Introducing a healthy diet: carbohydrates and fats
A healthy diet is vital to make the most of your time in the pool and improve your figure. Read on to learn more about how carbohydrates and fats should fit into your meal times.
Complex and Fibrous Carbohydrates
Carbohydrates are your body’s primary source of energy, your Swimfit fuel. They are converted by the body into glycogen and stored in muscles, liver and bloodstream.
There are three types of carbohydrates – fibrous, complex and simple.
- Fibrous carbohydrates contain high levels of fibre which slow down the process of conversion into glycogen, thus sustaining your energy supply over the day and maintaining a constant level of blood sugar.
- Simple carbohydrates are rapidly converted by your body and used quickly as energy. This means your blood sugar level rises and falls quickly. The fall in blood sugar levels is typified by the mid-afternoon slump when your body craves more sugars to keep you ticking over.
- Complex carbohydrates are starchy foods such as white pasta, rice, potatoes and bread. They also raise your blood sugar level so are less beneficial than the fibrous types.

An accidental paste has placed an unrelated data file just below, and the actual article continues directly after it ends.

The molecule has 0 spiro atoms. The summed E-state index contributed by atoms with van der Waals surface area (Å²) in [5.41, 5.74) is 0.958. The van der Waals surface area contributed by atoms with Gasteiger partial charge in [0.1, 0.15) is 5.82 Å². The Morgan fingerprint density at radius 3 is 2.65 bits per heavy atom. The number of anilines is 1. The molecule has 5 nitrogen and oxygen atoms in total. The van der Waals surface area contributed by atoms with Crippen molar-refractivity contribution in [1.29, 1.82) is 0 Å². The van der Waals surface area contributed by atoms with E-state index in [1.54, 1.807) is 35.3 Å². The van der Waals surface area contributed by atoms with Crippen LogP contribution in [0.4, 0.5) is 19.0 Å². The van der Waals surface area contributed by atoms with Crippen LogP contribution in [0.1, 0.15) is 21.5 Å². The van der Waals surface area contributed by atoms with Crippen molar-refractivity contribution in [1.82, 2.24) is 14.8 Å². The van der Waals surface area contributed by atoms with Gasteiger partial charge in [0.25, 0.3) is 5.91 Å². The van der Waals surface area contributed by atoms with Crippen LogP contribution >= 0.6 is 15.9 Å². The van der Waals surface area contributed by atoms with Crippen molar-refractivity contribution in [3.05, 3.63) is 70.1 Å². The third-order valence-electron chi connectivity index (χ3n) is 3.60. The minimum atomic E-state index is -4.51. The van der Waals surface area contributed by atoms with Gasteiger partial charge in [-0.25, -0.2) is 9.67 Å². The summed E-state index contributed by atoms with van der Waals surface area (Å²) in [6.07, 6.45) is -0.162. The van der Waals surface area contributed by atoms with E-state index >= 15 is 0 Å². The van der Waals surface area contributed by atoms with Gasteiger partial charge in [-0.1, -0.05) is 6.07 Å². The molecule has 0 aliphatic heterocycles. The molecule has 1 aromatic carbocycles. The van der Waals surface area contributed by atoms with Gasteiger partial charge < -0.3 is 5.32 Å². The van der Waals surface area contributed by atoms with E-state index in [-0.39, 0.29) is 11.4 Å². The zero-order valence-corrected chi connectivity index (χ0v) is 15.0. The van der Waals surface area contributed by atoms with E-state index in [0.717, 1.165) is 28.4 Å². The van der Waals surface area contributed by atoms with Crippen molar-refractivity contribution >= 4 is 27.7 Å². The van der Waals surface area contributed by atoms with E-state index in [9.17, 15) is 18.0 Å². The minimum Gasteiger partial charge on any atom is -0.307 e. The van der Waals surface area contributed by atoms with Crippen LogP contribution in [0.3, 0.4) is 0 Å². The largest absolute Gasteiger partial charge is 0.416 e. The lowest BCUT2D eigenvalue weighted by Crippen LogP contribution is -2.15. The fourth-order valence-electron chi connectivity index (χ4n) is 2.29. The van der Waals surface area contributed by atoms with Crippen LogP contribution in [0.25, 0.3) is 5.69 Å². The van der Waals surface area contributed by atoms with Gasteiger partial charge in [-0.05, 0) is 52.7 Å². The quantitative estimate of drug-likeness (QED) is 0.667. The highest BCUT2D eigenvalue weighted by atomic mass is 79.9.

The rise in blood sugar levels causes a sharp rise in insulin which promotes glycogen storage. However, high levels of insulin production also promote the storage of fat, so while you will enjoy a surge of energy, you will also suffer an increased storage of fat.
Foods high in simple carbohydrates
- Sugar (white/brown)
- Jam, honey, marmalade
- Most boxed cereals
- Tinned fruits
- Fromage frais
- Ice cream
High in complex carbohydrates
- Bread (brown/whole wheat)
- Pasta (brown if possible)
- Rice (brown if possible)
- Breakfast cereals (whole wheat only)
High in fibrous carbohydrates
- Green Beans
- Brussels Sprouts
Everyone knows fats are bad for you right? WRONG! The secret is out – fats are good for you...well SOME fats are good for you.
Mono-unsaturated fats contain essential fatty acids. These are vital for circulation, metabolism, boosting your immune system, energy and muscular strength.
- Cold-pressed olive oil, flaxseed oil, nuts and organic peanut butter are four classic sources of mono-unsaturated fats.
There’s nothing wrong with saturated fats and they are actually essential for life but only in limited amounts. Too much can raise the level of cholesterol in your body, leading to circulation problems such as narrow arteries and heart disease as well as increasing your body weight. These types of fat are usually solid when at room temperature. Lard is an example.
Chances are you’re already taking steps to reduce your saturated fat intake – low fat yoghurt, low fat milk, low fat cheeses etc. Simply put, try and do more of this.
In line with your increased protein intake, choose lean meats (beef/turkey, for example) rather than fatty meats (pork/bacon). Also, grill or steam your meat rather than fry it in its own fat, and always trim the excess fat off the meat before you cook it
Finally, limit your intake of crisps, chips, cookies, cakes, chocolates and sweets.